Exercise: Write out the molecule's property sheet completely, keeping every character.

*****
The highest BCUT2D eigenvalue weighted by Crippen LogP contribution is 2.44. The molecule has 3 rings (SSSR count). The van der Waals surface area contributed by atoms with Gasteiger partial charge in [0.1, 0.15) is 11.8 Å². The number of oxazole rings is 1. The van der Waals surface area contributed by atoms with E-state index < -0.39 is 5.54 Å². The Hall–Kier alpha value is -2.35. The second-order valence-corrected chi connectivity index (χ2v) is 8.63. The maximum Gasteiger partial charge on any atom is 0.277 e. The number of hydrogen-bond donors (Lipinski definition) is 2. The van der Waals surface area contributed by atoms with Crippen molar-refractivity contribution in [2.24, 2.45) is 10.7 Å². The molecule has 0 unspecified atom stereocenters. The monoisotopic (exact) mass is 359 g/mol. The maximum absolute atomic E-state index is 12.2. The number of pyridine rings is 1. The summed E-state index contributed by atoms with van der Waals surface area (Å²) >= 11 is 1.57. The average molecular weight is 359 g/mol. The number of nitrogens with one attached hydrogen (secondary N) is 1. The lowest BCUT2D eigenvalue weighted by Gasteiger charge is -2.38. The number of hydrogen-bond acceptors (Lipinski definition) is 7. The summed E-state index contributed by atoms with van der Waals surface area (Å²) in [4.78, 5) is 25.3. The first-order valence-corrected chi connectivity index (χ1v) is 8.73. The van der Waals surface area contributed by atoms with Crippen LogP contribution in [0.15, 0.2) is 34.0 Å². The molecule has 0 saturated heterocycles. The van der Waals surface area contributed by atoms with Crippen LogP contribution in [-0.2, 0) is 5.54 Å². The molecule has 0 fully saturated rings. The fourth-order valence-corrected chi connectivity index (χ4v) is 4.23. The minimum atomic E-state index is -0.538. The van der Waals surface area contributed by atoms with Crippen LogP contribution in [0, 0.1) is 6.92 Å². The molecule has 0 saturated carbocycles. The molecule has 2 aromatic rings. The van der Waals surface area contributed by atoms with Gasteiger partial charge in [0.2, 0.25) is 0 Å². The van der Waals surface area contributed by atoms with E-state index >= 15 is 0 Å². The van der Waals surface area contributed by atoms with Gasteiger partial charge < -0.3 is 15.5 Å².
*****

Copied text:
The highest BCUT2D eigenvalue weighted by Crippen LogP contribution is 2.44. The molecule has 3 rings (SSSR count). The van der Waals surface area contributed by atoms with Gasteiger partial charge in [0.1, 0.15) is 11.8 Å². The number of oxazole rings is 1. The van der Waals surface area contributed by atoms with E-state index < -0.39 is 5.54 Å². The Hall–Kier alpha value is -2.35. The second-order valence-corrected chi connectivity index (χ2v) is 8.63. The maximum Gasteiger partial charge on any atom is 0.277 e. The number of hydrogen-bond donors (Lipinski definition) is 2. The van der Waals surface area contributed by atoms with Crippen molar-refractivity contribution in [2.24, 2.45) is 10.7 Å². The molecule has 0 unspecified atom stereocenters. The monoisotopic (exact) mass is 359 g/mol. The maximum absolute atomic E-state index is 12.2. The number of pyridine rings is 1. The summed E-state index contributed by atoms with van der Waals surface area (Å²) >= 11 is 1.57. The average molecular weight is 359 g/mol. The number of nitrogens with one attached hydrogen (secondary N) is 1. The lowest BCUT2D eigenvalue weighted by Gasteiger charge is -2.38. The number of hydrogen-bond acceptors (Lipinski definition) is 7. The summed E-state index contributed by atoms with van der Waals surface area (Å²) in [4.78, 5) is 25.3. The first-order valence-corrected chi connectivity index (χ1v) is 8.73. The van der Waals surface area contributed by atoms with Crippen LogP contribution in [0.15, 0.2) is 34.0 Å². The molecule has 0 saturated heterocycles. The van der Waals surface area contributed by atoms with Crippen LogP contribution in [-0.2, 0) is 5.54 Å². The molecule has 0 fully saturated rings. The fourth-order valence-corrected chi connectivity index (χ4v) is 4.23. The minimum atomic E-state index is -0.538. The van der Waals surface area contributed by atoms with Crippen LogP contribution in [0, 0.1) is 6.92 Å². The molecule has 0 saturated carbocycles. The molecule has 2 aromatic rings. The van der Waals surface area contributed by atoms with Gasteiger partial charge in [0.2, 0.25) is 0 Å². The van der Waals surface area contributed by atoms with E-state index >= 15 is 0 Å². The van der Waals surface area contributed by atoms with Gasteiger partial charge < -0.3 is 15.5 Å².